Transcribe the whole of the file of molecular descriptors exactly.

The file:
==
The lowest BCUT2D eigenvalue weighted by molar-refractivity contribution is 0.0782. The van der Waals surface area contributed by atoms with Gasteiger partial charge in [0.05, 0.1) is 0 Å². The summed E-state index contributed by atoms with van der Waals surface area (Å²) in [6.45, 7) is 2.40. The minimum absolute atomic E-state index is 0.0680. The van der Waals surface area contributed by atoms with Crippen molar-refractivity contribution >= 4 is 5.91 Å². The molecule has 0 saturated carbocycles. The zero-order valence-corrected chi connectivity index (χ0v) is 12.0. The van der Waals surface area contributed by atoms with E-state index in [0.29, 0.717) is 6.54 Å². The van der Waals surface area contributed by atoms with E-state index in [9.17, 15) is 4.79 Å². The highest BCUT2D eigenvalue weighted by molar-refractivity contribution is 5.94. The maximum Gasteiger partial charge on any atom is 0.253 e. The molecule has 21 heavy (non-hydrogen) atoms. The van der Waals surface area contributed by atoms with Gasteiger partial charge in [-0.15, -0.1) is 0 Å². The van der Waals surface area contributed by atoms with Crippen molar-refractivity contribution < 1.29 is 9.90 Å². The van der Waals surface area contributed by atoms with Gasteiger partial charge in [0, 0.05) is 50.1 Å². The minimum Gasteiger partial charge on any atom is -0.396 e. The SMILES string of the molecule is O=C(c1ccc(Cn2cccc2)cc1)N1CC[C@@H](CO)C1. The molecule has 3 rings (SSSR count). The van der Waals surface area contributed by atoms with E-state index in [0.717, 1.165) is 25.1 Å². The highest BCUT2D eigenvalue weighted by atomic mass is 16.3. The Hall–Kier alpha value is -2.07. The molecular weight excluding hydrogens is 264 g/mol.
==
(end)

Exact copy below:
The lowest BCUT2D eigenvalue weighted by molar-refractivity contribution is 0.0782. The van der Waals surface area contributed by atoms with Gasteiger partial charge in [0.05, 0.1) is 0 Å². The summed E-state index contributed by atoms with van der Waals surface area (Å²) in [6.45, 7) is 2.40. The minimum absolute atomic E-state index is 0.0680. The van der Waals surface area contributed by atoms with Crippen molar-refractivity contribution >= 4 is 5.91 Å². The molecule has 0 saturated carbocycles. The zero-order valence-corrected chi connectivity index (χ0v) is 12.0. The van der Waals surface area contributed by atoms with E-state index in [0.29, 0.717) is 6.54 Å². The van der Waals surface area contributed by atoms with E-state index in [9.17, 15) is 4.79 Å². The highest BCUT2D eigenvalue weighted by molar-refractivity contribution is 5.94. The maximum Gasteiger partial charge on any atom is 0.253 e. The molecule has 21 heavy (non-hydrogen) atoms. The van der Waals surface area contributed by atoms with Gasteiger partial charge in [-0.15, -0.1) is 0 Å². The van der Waals surface area contributed by atoms with Crippen molar-refractivity contribution < 1.29 is 9.90 Å². The van der Waals surface area contributed by atoms with Gasteiger partial charge in [0, 0.05) is 50.1 Å². The minimum Gasteiger partial charge on any atom is -0.396 e. The SMILES string of the molecule is O=C(c1ccc(Cn2cccc2)cc1)N1CC[C@@H](CO)C1. The molecule has 3 rings (SSSR count). The van der Waals surface area contributed by atoms with E-state index in [0.717, 1.165) is 25.1 Å². The highest BCUT2D eigenvalue weighted by atomic mass is 16.3. The Hall–Kier alpha value is -2.07. The molecular weight excluding hydrogens is 264 g/mol.